Very young social learners observe others and gradually learn how to interpret what they see and experience. Young children develop their observational skills during play and from being around others. Introducing unique Social Thinking Vocabulary to early learners helps in their understanding of thoughts and feelings, reading others' plans, understanding groups and themselves as participants in the social world. Young children also need to learn about the social world in terms of social expectations for how to pay attention to what's happening, listen with their whole body and, over time, learn about their many different feelings and about regulating their feelings and behaviors by learning about their Zones of Regulation.
Elementary (ages 8-11)
Social expectations grow as children go through the elementary years. Materials and tools for this age range are more sophisticated but still rely on visual supports and concrete examples. Social learners are expected to gradually hone their social detective abilities as they learn to observe the hidden rules and social norms around how people act in certain situations. Social learners also learn about themselves and the way the social world works in social situations by playing motivational games (Should I? or Shouldn't I?) that teach about perspective taking and unspoken social expectations. This information seeds their emerging ability to navigate to regulate in the social world. At school the social world is also explored in literature, history, and social studies. Social learners connect what they learn about the social world into their academic assignments in reading comprehension and written expression.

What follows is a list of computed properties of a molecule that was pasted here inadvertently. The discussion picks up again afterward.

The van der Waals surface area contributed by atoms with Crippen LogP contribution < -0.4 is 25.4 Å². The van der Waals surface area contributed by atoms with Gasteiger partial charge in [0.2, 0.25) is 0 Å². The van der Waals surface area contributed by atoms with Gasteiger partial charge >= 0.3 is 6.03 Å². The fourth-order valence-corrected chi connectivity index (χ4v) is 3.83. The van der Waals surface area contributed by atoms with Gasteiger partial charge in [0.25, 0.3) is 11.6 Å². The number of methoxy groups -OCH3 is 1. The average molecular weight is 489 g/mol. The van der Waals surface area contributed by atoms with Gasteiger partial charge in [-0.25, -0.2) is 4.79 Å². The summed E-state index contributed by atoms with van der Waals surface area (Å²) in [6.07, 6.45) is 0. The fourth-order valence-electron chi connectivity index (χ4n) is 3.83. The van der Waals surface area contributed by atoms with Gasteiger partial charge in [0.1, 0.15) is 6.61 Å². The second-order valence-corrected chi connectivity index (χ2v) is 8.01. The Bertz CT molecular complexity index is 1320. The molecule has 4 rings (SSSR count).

Adolescence and young adult (ages 12+)
Adolescence and young adulthood are tumultuous social developmental phases. As teens and tweens, learning how the social world works sometimes means shedding the ideas of childhood by understanding the complexities of friendship (Friendship Pyramid) and the four key components of communicating with others (4 Steps of Communication) while also learning how perspective taking becomes more sophisticated. Organizational skills become more dynamic, requiring individuals to prepare for increasingly complex assignments. Organized thinking goes hand in hand with Social Thinking in the social world.